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Quality of Life Research

, Volume 27, Issue 11, pp 3003–3012 | Cite as

The reliability of end of day and ecological momentary assessments of pain and pain interference in individuals with spinal cord injury

  • Noelle E. CarlozziEmail author
  • Stephen Schilling
  • Jenna Freedman
  • Claire Z. Kalpakjian
  • Anna L. Kratz
Article

Abstract

Purpose

This study investigated the most efficient means of measuring pain intensity and pain interference comparing ecological momentary assessment (EMA) to end of day (EOD) data, with the highest level of measurement reliability as examined in individuals with spinal cord injury.

Methods

EMA (five times throughout the day) and EOD ratings of pain and pain interference were collected over a 7-day period. Multilevel models were used to examine the reliability for both EOD and EMA assessments in order to determine the amount of variability in these assessments over the course of a week or the day, and a multilevel version of the Spearman–Brown Prophecy formula was used to estimate values for reliability.

Results

Findings indicate the minimum of number of EOD and EMA assessments needed to achieve different levels of reliability (“adequate” > 0.70, “good” > 0.80 and excellent > 0.90). In addition, the time of day (either morning, midday or evening) did not impact the estimated reliability for the EMA assessments.

Conclusions

These findings can help researchers and clinician balance the cost/benefit tradeoffs of these different types of assessments by providing specific cutoffs for the numbers of each type of assessment that are needed to achieve excellent reliability.

Keywords

Feasibility Spinal cord injury Ecological momentary assessment Daily diaries Pain Pain interference 

Notes

Acknowledgements

We thank Siera Goodnight, Kristen Pickup, Daniela Ristova-Trendov, Christopher Garbaccio, Jessica Mackelprang-Carter and Angela Garza for collecting and managing these data. A sincere thanks to all of our study participants for their effort in being in this study.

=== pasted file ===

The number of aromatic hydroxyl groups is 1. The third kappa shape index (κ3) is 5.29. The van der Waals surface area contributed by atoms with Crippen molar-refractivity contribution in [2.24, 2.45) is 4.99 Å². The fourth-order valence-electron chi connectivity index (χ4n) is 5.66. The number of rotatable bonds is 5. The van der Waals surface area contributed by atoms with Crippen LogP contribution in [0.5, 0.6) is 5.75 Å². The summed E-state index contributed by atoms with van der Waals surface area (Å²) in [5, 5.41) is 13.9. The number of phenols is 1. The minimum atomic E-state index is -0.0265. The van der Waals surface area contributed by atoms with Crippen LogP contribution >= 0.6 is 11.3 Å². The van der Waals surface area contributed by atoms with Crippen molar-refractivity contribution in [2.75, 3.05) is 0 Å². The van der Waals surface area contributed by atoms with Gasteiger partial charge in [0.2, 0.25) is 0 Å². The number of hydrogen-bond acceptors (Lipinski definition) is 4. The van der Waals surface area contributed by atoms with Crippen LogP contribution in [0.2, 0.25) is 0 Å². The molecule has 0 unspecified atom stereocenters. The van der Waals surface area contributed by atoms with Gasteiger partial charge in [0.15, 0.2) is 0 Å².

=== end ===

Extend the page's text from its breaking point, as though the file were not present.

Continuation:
Funding

Research reported in this publication was supported by the Craig H. Neilsen Foundation under Award Number 287372 (PI: Kratz). The content is solely the responsibility of the authors and does not necessarily represent the views of the Craig H. Neilsen Foundation. Dr. Kratz was supported during manuscript preparation by a Grant from the National Institute of Arthritis and Musculoskeletal and Skin Diseases (Award Number K01AR064275).

Compliance with ethical standards

Conflict of interest

The authors declare that they have no conflicts of interest.

Ethical approval

All procedures performed in studies involving human participants were in accordance with the ethical standards of the institutional and/or national research committee and with the 1964 Helsinki Declaration and its later amendments or comparable ethical standards.

Informed consent

Informed consent was obtained from all individual participants included in the study.

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Copyright information

© Springer Nature Switzerland AG 2018

Authors and Affiliations

  • Noelle E. Carlozzi
    • 1
    • 3
    Email author
  • Stephen Schilling
    • 2
  • Jenna Freedman
    • 1
  • Claire Z. Kalpakjian
    • 1
  • Anna L. Kratz
    • 1
  1. 1.Department of Physical Medicine & RehabilitationUniversity of MichiganAnn ArborUSA
  2. 2.Institute for Social ResearchUniversity of MichiganAnn ArborUSA
  3. 3.Department of Physical Medicine & RehabilitationUniversity of MichiganAnn ArborUSA

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